With this in mind, there is widespread pessimism that the current, comparatively lofty level of the BDI will be maintained. Said Mr. Petrone: "I don't see this as a broad-based recovery, we're not seeing greater, better numbers out of the OECD, Japan or Korea."

Mr. Petrone went on to suggest that industrywide, a level of 2500 is probably needed for most shipping companies to remain healthy - which would put rates in the high $30,000 range for capesize and around $20,000 for Panamax (assuming the cape/Panamax ratio drops from its current value of over three back down to two or lower). He estimated that those were the rental rates that most companies need to cover their costs.

Supply And Demand For Ships

Congestion at ports is just one way the supply of ships can be limited, causing freight rates to rise. To bring supply up, shippers need to bring more ships online - increasing the supply and most likely reducing shipping rates. Right now the order book for new ships is large - but so far in 2009, only a few ships on the big theoretical list have been delivered and many have been delayed until the end of the year or even 2010 - delaying the time when the additional dry weight tonnage will come on board.

Dale Ploughman, CEO of Seanergy Maritime Holdings [NASDAQ: SHIP], estimated that if 40% of the current order book didn't come to delivery due to cancellations, delays, etc., that it would still mean that there would be a 26% to 30% increase in the global fleet in terms of dry weight tonnage. That's a huge jump in available transport supply.

But from there, it looks dismal to be a builder. The current order book is zero for 2012 and 2013.

"They (the shipyards) would like to see a more normalized picture instead of working to capacity in the beginning and having zero new building orders for later. They have an incentive now to normalize the order book and that might produce an opportunity for owners as well to kind of even out the order book into a longer period," said Mr. Ploughman.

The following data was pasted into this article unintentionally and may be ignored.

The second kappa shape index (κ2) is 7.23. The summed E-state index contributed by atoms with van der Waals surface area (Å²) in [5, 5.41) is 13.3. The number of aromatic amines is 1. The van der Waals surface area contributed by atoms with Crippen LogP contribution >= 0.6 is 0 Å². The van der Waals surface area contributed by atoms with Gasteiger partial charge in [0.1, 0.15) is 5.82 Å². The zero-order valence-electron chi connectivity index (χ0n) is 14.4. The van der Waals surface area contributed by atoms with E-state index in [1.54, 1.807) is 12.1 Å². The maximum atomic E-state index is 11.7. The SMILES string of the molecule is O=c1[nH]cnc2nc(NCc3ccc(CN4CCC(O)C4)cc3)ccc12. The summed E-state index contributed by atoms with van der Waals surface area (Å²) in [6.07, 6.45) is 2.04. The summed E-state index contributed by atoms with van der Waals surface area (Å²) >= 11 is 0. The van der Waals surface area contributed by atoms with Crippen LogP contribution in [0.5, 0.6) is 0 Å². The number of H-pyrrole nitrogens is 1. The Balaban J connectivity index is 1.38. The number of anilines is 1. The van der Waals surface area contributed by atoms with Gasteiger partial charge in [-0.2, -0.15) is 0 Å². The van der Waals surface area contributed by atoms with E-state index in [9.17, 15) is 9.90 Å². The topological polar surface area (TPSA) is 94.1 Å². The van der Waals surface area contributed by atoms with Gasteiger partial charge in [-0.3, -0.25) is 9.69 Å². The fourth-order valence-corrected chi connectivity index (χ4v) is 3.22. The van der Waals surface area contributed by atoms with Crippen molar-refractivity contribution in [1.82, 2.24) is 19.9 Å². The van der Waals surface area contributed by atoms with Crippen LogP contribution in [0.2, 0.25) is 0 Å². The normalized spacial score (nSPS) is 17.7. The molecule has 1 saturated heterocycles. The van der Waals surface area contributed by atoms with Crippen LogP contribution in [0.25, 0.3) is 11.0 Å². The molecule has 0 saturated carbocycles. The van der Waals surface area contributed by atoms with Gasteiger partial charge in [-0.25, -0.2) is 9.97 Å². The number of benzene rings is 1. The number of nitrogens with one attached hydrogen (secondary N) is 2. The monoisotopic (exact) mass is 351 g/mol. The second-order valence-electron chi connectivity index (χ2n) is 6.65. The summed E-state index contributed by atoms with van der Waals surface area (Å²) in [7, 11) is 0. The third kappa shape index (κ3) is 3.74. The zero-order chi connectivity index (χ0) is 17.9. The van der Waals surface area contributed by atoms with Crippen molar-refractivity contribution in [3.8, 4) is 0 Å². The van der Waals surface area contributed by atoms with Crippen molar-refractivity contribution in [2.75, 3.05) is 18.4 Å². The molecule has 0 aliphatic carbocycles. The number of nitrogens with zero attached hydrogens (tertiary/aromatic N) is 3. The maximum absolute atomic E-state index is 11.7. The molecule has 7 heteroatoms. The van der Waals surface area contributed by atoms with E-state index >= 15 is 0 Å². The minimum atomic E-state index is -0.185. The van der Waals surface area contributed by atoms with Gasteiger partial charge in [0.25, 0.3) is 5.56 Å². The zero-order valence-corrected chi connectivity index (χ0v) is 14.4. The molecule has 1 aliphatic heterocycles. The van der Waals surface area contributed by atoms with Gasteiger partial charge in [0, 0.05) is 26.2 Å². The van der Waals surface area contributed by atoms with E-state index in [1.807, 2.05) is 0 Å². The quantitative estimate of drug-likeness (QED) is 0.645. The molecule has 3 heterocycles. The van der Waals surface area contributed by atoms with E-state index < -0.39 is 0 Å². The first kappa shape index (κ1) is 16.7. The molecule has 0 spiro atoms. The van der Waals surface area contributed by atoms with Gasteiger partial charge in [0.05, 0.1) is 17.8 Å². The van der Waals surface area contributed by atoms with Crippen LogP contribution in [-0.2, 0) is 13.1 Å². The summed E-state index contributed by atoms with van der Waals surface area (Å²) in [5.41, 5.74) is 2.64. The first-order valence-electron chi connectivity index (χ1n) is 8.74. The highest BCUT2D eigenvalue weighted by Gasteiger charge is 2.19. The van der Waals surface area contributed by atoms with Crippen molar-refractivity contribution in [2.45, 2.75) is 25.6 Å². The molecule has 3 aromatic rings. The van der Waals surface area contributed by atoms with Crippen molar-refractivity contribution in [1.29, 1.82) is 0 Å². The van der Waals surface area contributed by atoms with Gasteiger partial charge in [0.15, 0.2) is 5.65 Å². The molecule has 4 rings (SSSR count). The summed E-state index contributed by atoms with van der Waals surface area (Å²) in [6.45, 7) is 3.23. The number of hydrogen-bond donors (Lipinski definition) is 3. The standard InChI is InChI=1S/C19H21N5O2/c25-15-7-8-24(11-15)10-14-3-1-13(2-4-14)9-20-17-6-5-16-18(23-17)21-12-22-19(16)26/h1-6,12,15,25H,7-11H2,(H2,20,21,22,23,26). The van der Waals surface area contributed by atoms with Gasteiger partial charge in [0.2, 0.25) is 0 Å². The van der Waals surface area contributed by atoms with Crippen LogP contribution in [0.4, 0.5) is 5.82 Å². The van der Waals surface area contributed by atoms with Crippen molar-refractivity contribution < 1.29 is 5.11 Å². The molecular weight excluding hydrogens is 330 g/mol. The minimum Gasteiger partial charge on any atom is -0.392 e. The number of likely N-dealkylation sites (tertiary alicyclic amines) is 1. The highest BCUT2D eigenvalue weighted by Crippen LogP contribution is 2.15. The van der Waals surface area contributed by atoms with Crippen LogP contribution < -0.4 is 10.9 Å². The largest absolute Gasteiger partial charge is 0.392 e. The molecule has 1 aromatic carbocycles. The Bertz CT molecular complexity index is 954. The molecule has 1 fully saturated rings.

If that happens, the rate of new tonnage coming online may be balanced with older ships being taken out of the fleet due to scrapping, lessening the supply shock that will otherwise hit the shipping industry.

The Takeaway

It's a dangerous time to be playing shipping. The Chinese demand situation is in tremendous flux, the order book is sketchy and even those deepest in the know aren't quite sure which way the way the wind is blowing.

If you want to invest directly in a shipping company, do your research and be very careful to pick companies with strong balance sheets and low operating expenses - you want to pick the companies that will be able to ride out the rough seas (sorry, couldn't resist) of the BDI swings.

Another interesting thing to note - the iron ore negotiations are still ongoing, and most analysts believe that the benchmark price will be set between 35% and 40% lower than last year - no surprise there because the spot market has actually priced that in to some effect. But, shipping is a volume-driven industry - low iron ore and prices may actually benefit shipping companies by boosting international trade. If you're pessimistic about the price of iron, going long shipping is one way to play it.

Lastly, with Rio Tinto and BHP announcing a joint venture, and China being left out in the cold, there is a possibility that China may approach Brazil for a closer relationship - something that could be very good for shipping. Brazil is a lot farther from China than Australia is, and shippers, like cabbies, are on the meter.